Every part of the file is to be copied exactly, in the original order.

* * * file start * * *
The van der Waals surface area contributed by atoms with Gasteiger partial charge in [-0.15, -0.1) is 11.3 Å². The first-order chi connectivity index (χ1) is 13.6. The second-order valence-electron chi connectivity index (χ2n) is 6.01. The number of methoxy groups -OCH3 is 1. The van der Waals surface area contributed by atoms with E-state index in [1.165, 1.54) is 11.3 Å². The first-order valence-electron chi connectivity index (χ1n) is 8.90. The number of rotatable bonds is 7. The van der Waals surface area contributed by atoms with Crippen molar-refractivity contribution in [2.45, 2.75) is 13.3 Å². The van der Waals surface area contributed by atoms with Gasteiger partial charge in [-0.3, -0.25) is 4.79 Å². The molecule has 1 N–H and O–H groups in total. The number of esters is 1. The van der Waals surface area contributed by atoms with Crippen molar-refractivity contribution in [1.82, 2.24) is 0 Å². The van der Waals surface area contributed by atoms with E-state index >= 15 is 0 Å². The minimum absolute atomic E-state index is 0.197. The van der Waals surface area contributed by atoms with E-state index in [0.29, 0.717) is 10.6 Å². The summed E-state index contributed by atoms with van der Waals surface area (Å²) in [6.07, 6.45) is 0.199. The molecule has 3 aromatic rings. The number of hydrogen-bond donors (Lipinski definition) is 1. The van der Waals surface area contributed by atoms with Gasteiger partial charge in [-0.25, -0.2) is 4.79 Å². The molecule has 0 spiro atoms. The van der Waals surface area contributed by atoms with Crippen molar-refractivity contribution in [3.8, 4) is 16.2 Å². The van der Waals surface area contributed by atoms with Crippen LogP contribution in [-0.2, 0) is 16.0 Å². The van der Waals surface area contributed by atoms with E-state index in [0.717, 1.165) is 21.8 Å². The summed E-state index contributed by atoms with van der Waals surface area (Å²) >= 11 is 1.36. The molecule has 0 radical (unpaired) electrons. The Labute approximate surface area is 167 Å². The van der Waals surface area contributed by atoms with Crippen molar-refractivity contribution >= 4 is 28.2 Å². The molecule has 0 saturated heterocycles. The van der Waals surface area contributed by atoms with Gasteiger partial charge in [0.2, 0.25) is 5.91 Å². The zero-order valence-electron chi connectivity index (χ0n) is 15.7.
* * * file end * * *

The van der Waals surface area contributed by atoms with Gasteiger partial charge in [-0.15, -0.1) is 11.3 Å². The first-order chi connectivity index (χ1) is 13.6. The second-order valence-electron chi connectivity index (χ2n) is 6.01. The number of methoxy groups -OCH3 is 1. The van der Waals surface area contributed by atoms with E-state index in [1.165, 1.54) is 11.3 Å². The first-order valence-electron chi connectivity index (χ1n) is 8.90. The number of rotatable bonds is 7. The van der Waals surface area contributed by atoms with Crippen molar-refractivity contribution in [2.45, 2.75) is 13.3 Å². The van der Waals surface area contributed by atoms with Gasteiger partial charge in [-0.3, -0.25) is 4.79 Å². The molecule has 1 N–H and O–H groups in total. The number of esters is 1. The van der Waals surface area contributed by atoms with Crippen molar-refractivity contribution in [1.82, 2.24) is 0 Å². The van der Waals surface area contributed by atoms with E-state index >= 15 is 0 Å². The minimum absolute atomic E-state index is 0.197. The van der Waals surface area contributed by atoms with E-state index in [0.29, 0.717) is 10.6 Å². The summed E-state index contributed by atoms with van der Waals surface area (Å²) in [6.07, 6.45) is 0.199. The molecule has 3 aromatic rings. The number of hydrogen-bond donors (Lipinski definition) is 1. The van der Waals surface area contributed by atoms with Gasteiger partial charge in [-0.25, -0.2) is 4.79 Å². The molecule has 0 spiro atoms. The van der Waals surface area contributed by atoms with Crippen molar-refractivity contribution in [3.8, 4) is 16.2 Å². The van der Waals surface area contributed by atoms with Crippen LogP contribution in [-0.2, 0) is 16.0 Å². The van der Waals surface area contributed by atoms with E-state index in [0.717, 1.165) is 21.8 Å². The summed E-state index contributed by atoms with van der Waals surface area (Å²) >= 11 is 1.36. The molecule has 0 radical (unpaired) electrons. The Labute approximate surface area is 167 Å². The van der Waals surface area contributed by atoms with Crippen molar-refractivity contribution >= 4 is 28.2 Å². The molecule has 0 saturated heterocycles. The van der Waals surface area contributed by atoms with Gasteiger partial charge in [0.2, 0.25) is 5.91 Å². The zero-order valence-electron chi connectivity index (χ0n) is 15.7.